Please welcome one of our great poet-teachers and poets period to the SEGUE series, accompanied by composer Ha-Yang Kim on cello.

37th Annual Poetry Marathon at St. Mark's Church

Come out for one of NYC's longest standing poetry traditions, the 37th annual Poetry Project marathon on News Year's day. Listen to a deluge of poetry and live music, and browse among a great selection of new and vintage poetry books for sale.

Poets and Performers include: John Giorno, Patti Smith, Lenny Kaye, Philip Glass, Suzanne Vega, Taylor Mead, Eric Bogosian, Anne Waldman & Ambrose Bye, Foamola, Anselm Berrigan, Ariana Reines, Peter Gizzi, Liz Willis, Ted Greenwald, The Church of Betty, Thom Donovan, Tim Griffin, Todd Colby, Tom Savage, David Shapiro, Jonas Mekas, Josef Kaplan, Judith Malina, Albert Mobilio, Alex Abelson, Bill Kushner, David Freeman, David Kirschenbaum, Diana Rickard, Don Yorty, Dorothea Lasky, Douglas Dunn, Alan Gilbert, Alan Licht w/ Angela Jaeger, Charles Bernstein, Christopher Stackhouse, Citizen Reno, Cliff Fyman, Corina Copp, Aaron Kiely, Adeena Karasick, Bill Zavatsky, Bob Holman, Robert Fitterman, Rodrigo Toscano, Brenda Iijima, Brendan Lorber, Brett Price, Corrine Fitzpatrick, Curtis Jensen, Dael Orlandersmith, David Vogen, Derek Kroessler, Diana Hamilton, ARTHUR’S LANDING, CAConrad, Akilah Oliver, Douglas Piccinnini, John S. Hall, Samita Sinha, Sara Wintz, Secret Orchestra with special guest Joanna Penn Cooper, Shonni Enelow, Bob Rosenthal, Brenda Coultas, John Yau, Julian T. Brolaski, Evelyn Reilly, Filip Marinovich, Douglas Rothschild, Drew Gardner, Eleni Stecopoulos, Elinor Nauen, Eve Packer, Jo Ann Wasserman, Joanna Fuhrman, Dustin Williamson, E. Tracy Grinnell, Ed Friedman, Edwin Torres, Eileen Myles, Elliott Sharp, Emily XYZ, Erica Hunt, Erica Kaufman, Evan Kennedy, Joe Elliot, Joel Lewis, Frank Sherlock, Gillian McCain, Greg Fuchs, Janet Hamill, Jeremy Hoevenaar, Jeremy Sigler, Jessica Fiorini, Jibade-Khalil Huffman, Jim Behrle, Julianna Barwick, Julie Patton, Michael Lydon, Lisa Jarnot, Maggie Dubris, Marcella Durand, Marty Ehrlich, Merry Fortune, Michael Cirelli, Kristen Kosmas, Laura Elrick, Lauren Russell, Leopoldine Core, Nina Freeman, Paolo Javier, Patricia Spears Jones, Paul Mills (Poez), Michael Scharf, Mike Doughty, Karen Weiser, Lewis Warsh, Linda Russo, Penny Arcade, Peter Bushyeager, Rebecca Moore, Mónica de la Torre, Murat Nemet-Nejat, Nathaniel Siegel, Nick Hallett, Nicole Peyrafitte, Pierre Joris & Miles Joris-Peyrefitte, Kathleen Miller, Katie Degentesh, Kelly Ginger, Ken Chen, Kim Lyons, Kim Rosenfield, India Radfar, Tonya Foster, Stephanie Gray, Susan Landers, Tony Towle, Tracie Morris, Valery Oisteanu, John Coletti, Rachel Levitsky, Edmund Berrigan, Macgregor Card, Wayne Koestenbaum, Will Edmiston, Yoshiko Chuma, Nicole Wallace, Arlo Quint, Stacy Szymaszek and more T.B.A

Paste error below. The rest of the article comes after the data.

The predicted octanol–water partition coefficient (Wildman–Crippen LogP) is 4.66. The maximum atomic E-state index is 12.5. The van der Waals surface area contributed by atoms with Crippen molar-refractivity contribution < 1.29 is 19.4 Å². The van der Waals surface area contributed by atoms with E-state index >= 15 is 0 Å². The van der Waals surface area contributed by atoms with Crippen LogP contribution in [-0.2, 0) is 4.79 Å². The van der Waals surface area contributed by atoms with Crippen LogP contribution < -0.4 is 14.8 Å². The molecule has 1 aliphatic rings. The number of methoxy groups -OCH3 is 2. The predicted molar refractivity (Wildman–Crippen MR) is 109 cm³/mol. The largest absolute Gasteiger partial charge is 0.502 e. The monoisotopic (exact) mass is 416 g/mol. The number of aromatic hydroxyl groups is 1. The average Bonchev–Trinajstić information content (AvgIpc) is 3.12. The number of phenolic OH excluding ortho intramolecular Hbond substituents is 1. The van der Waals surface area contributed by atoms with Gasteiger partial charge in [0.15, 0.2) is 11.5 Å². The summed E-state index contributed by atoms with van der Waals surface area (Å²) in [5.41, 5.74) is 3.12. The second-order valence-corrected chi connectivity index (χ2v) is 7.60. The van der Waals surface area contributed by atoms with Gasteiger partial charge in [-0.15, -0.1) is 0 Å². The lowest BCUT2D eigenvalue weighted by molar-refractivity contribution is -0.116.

Monday, December 13, 2010

This Is Not a Performance

--for Adrian Piper

Gives me the back
The backside this dance
Does the butt but does it
Suffice to be an object

In this dance motherfucker
Reduced to steps, reduced
To hips, a kind of scream-
like script I am hinting at

Like shade light passes through
Light, like there was no
Beyond but what is social
What is a social material

Leaving me what’s left-
over from the armor
Love makes up the difference
Motherfucker my only friend

Nice up this substance
Come shadow come on
Open up a window
Pull this ladder up into skin

Songs the object and songs
The subject refused to sing
Ring thought balloons
Make the black still truer

No equal signs, no commons
In this index of who you is
In the present
The archive betrayed us

Blindfolds around entire bodies
Like a pair of eyes all over
Your body, a dance that was both
A fusion and a wreck

The eyes remain the windows
Of the soul, but who looks in and
Who looks out’s a question
Your body posed.